When it comes to the last chapter (until now) in the ‘Star Wars’ story I find myself at a bit of a dilemma. I already know, before even starting this review that there are moments of ‘Return of the Jedi’ that are simply not as good as the other two and do not hold up as well as they do either. However that being said most of my favourite moments from the entire franchise come specifically from this film, the psychological games between Luke and Vader, the assault on the second Death Star, Yoda’s final words to Luke and Vader’s death (spoiler I guess, even though it’s over 30 years old) additionally, this one was always my favourite at a young age but as I have grown older I have come to appreciate the other two more. So what do I do?
Luke Skywalker (Mark Hamill) prepares to confront his father Darth Vader and meet his destiny with the force as the Alliance and the Empire enter a final standoff with the freedom of the galaxy at stake.
Notice how I missed out the fact that a quarter of this film is spent wrapping up the cliff hanger from the end of ‘Empire Strikes Back’. This is not necessarily a bad thing but the first half an hour almost starts to feel like another film, by the time they finally escape the clutches of Jabba the Hutt and rescue Han Solo you almost forget the main villain of the film is still at large, or at least you might had they not included snippets of the preparation of the Empire’s masterstroke for the upcoming battle which is useful to lessen the disjointed nature, but sadly it does not quite irradiate it.
Speaking of that Imperial masterstroke though, is it not quite a convenient plot device that the Empire is able to build a second Death Star, especially as the first one took decades to build and this one was (assuming they started again once the first one was destroyed) six years in the making. However maybe it was an easier task after completing the design once before, or maybe they hired contractors (fans of ‘Clerks’ I hope you got that).
But moving on, one thing that is very commendable of the first part of the film is the design of each creature in Jabba’s palace, from the Rancor pit to Jabba himself, they are all wonderful triumphs in puppetry and practical effects. One amazing moment that was pointed out by Roger Ebert in his review of ‘Return of the Jedi’ (which he gave a perfect score of 4/4 stars) where he noticed the way in which the Rancor’s tamer starts crying when he realises the hideous creature is dead, as Ebert noted, it summarised how ‘everything matters to someone’. Is it just me or does that draw an oddly compelling parallel between Luke and Vader, to most people Vader is the tyrannical force of evil. Yet Luke is willing to fight for his salvation and even cries over his corpse. Vader matters to him.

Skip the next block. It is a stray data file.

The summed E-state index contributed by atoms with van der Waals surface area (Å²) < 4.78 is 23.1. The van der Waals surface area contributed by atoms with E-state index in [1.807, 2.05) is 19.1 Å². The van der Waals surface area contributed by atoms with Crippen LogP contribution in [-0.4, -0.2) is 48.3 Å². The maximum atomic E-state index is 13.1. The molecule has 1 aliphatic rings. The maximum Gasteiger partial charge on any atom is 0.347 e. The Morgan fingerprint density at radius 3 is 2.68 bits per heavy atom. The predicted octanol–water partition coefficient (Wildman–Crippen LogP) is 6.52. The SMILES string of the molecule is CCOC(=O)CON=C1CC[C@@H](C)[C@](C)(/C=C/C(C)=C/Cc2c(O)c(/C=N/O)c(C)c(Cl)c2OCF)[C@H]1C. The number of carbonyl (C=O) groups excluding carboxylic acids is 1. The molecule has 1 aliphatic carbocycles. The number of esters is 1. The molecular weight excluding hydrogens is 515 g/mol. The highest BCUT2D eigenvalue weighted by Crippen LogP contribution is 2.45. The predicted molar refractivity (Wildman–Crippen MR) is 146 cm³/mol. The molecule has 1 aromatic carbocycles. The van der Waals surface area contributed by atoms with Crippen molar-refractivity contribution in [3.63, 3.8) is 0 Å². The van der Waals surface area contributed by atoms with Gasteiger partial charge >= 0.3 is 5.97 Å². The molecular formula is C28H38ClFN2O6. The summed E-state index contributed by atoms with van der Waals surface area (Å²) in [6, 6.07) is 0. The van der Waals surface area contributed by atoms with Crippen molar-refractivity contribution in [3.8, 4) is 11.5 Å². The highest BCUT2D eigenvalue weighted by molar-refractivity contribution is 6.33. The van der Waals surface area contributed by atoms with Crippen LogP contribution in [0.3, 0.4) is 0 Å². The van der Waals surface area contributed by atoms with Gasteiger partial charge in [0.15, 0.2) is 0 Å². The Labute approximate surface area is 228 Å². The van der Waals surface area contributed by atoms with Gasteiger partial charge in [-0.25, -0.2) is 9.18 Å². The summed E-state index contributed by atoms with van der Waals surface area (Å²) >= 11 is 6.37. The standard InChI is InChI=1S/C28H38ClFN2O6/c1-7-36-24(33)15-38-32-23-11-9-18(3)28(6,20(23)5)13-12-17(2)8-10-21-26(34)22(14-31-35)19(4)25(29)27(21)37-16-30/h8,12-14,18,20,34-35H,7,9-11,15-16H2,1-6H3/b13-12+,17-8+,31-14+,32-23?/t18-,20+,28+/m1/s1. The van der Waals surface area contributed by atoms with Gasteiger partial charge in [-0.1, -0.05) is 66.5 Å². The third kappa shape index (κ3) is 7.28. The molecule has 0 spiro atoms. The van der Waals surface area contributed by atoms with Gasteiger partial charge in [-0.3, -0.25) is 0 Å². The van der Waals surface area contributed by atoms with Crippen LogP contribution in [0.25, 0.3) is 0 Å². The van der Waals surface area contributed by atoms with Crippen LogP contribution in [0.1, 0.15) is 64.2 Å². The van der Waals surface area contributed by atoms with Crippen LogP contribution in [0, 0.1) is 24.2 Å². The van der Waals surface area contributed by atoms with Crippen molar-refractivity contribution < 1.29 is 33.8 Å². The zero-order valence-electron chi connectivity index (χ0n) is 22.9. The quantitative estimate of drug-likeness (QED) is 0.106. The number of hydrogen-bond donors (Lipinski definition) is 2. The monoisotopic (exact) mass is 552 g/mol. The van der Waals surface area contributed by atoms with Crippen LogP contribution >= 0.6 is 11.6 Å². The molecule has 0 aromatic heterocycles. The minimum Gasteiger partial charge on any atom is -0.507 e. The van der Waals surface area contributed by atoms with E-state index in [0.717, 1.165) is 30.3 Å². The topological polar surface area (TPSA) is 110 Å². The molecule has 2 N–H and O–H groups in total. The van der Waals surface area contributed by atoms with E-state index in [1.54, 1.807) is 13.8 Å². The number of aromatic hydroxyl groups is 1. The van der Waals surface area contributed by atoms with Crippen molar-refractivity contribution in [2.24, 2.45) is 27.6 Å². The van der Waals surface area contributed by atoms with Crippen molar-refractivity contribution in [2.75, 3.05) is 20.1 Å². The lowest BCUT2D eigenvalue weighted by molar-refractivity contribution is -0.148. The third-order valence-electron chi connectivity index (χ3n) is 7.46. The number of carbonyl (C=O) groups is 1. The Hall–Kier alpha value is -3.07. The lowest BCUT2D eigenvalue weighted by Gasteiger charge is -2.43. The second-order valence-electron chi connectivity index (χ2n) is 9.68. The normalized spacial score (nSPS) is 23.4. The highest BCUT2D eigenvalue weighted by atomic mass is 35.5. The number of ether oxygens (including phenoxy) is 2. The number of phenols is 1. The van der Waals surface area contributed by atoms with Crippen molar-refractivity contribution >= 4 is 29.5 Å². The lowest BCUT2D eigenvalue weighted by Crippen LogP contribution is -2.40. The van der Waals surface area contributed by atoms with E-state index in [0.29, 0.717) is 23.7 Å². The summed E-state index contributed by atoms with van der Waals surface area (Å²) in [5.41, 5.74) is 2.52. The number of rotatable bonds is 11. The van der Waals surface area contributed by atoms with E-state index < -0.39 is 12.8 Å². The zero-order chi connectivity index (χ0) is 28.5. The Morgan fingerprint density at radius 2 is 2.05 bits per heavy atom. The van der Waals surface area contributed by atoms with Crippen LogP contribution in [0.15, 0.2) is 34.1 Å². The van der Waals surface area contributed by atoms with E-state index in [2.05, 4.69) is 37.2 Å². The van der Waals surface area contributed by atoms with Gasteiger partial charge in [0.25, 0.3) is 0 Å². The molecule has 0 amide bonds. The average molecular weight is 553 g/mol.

Speaking of which, the final confrontation between Luke and Vader is by far the most interesting part of the film. The way they manipulate each other, while they are both manipulated by the Emperor, is fascinating and highly emotive. You get a great sense of how it his more than just two people duelling with Lightsabers, there is a definite ideology that we are watching the battle for Luke Skywalker’s soul. It serves as an amazing finale to Luke’s character arc, having gone from naïve, to wounded and now conflicted. It even adds an additional character arc we never saw coming in the form of Vader’s redemption.
Supporting characters are slightly downplayed in their development, as if Han and Leia reached their full development by the end of ‘Empire Strikes Back’ and have nothing left to do here. There are a few moments in which the script could have furthered their dramatic output but choose not to. Some have suggested maybe Han Solo should have dies to give the film more weight but I disagree with this for two reasons now; 1) we wouldn’t have had him return for ‘The Force Awakens’, 2) because he’s Han freaking Solo is why. However, Han and Leia still contribute to the plot and I think there’s something to be said for the subtle way in which the interaction between our main trio displays their development. They are beyond simple squabbling and have a mutual respect for each other, not bad for a farm boy, a princess and a smuggler.
Not all of the effects are as polished as the previous two, with an overreliance on green screen effects that do not age as well. To be fair this method seems to suit the action scenes more and I’d rather have less convincing effects in an action scene rather than just rehashing one from a previous instalment. They also use some nifty editing and creative camera movements to minimise the issue, but it is still noticeable. The space battles are much larger, and in the best way. The previous films used similar methods but in a different execution to create a different effect, from the adrenaline of the first film’s sequence, the cat and mouse style of the one from ‘Empire Strikes Back’ to the spectacle of this one.
That is yet another thing that ‘Return of the Jedi; and every film in this trilogy do perfectly, they stand apart from one another. There is never much of a sense of rehashing something from the last movie as each sequence is unique and creative and spectacular in its own way. That is why for me it remains the greatest trilogy of all time.
‘Return of the Jedi’ may not be as technically impressive in its writing or effects as ‘Star Wars’ or ‘Empire Strikes Back’ yet it still evokes a great sense of emotional involvement to keep me hooked for its entirety.